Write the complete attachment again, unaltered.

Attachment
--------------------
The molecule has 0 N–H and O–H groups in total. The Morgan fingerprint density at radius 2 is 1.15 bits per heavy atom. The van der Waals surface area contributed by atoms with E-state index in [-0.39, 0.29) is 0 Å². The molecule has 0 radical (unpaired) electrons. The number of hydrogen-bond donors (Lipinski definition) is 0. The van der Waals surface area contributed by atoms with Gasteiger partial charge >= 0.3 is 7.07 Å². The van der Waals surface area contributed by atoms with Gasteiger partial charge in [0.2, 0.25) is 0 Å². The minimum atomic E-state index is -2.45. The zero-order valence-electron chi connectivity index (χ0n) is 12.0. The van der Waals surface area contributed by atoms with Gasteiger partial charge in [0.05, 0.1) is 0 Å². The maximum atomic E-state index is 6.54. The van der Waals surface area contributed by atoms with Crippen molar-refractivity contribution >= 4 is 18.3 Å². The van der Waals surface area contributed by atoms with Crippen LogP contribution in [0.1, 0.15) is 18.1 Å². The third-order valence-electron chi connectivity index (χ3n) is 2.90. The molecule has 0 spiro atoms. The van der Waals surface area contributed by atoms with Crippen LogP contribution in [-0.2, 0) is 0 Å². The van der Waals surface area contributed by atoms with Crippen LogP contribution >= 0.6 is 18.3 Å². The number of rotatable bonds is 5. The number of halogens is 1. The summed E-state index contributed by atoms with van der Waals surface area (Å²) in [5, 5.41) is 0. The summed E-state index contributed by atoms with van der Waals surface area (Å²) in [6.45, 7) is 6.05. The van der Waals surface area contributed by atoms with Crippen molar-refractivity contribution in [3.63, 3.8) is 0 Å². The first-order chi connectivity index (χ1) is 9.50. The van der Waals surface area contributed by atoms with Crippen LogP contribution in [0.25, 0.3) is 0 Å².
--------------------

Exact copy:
The molecule has 0 N–H and O–H groups in total. The Morgan fingerprint density at radius 2 is 1.15 bits per heavy atom. The van der Waals surface area contributed by atoms with E-state index in [-0.39, 0.29) is 0 Å². The molecule has 0 radical (unpaired) electrons. The number of hydrogen-bond donors (Lipinski definition) is 0. The van der Waals surface area contributed by atoms with Gasteiger partial charge >= 0.3 is 7.07 Å². The van der Waals surface area contributed by atoms with Gasteiger partial charge in [0.2, 0.25) is 0 Å². The minimum atomic E-state index is -2.45. The zero-order valence-electron chi connectivity index (χ0n) is 12.0. The van der Waals surface area contributed by atoms with Gasteiger partial charge in [0.05, 0.1) is 0 Å². The maximum atomic E-state index is 6.54. The van der Waals surface area contributed by atoms with Crippen molar-refractivity contribution >= 4 is 18.3 Å². The van der Waals surface area contributed by atoms with Crippen LogP contribution in [0.1, 0.15) is 18.1 Å². The third-order valence-electron chi connectivity index (χ3n) is 2.90. The molecule has 0 spiro atoms. The van der Waals surface area contributed by atoms with Crippen LogP contribution in [-0.2, 0) is 0 Å². The van der Waals surface area contributed by atoms with Crippen LogP contribution >= 0.6 is 18.3 Å². The number of rotatable bonds is 5. The number of halogens is 1. The summed E-state index contributed by atoms with van der Waals surface area (Å²) in [5, 5.41) is 0. The summed E-state index contributed by atoms with van der Waals surface area (Å²) in [6.45, 7) is 6.05. The van der Waals surface area contributed by atoms with Crippen molar-refractivity contribution in [3.63, 3.8) is 0 Å². The first-order chi connectivity index (χ1) is 9.50. The van der Waals surface area contributed by atoms with Crippen LogP contribution in [0.25, 0.3) is 0 Å².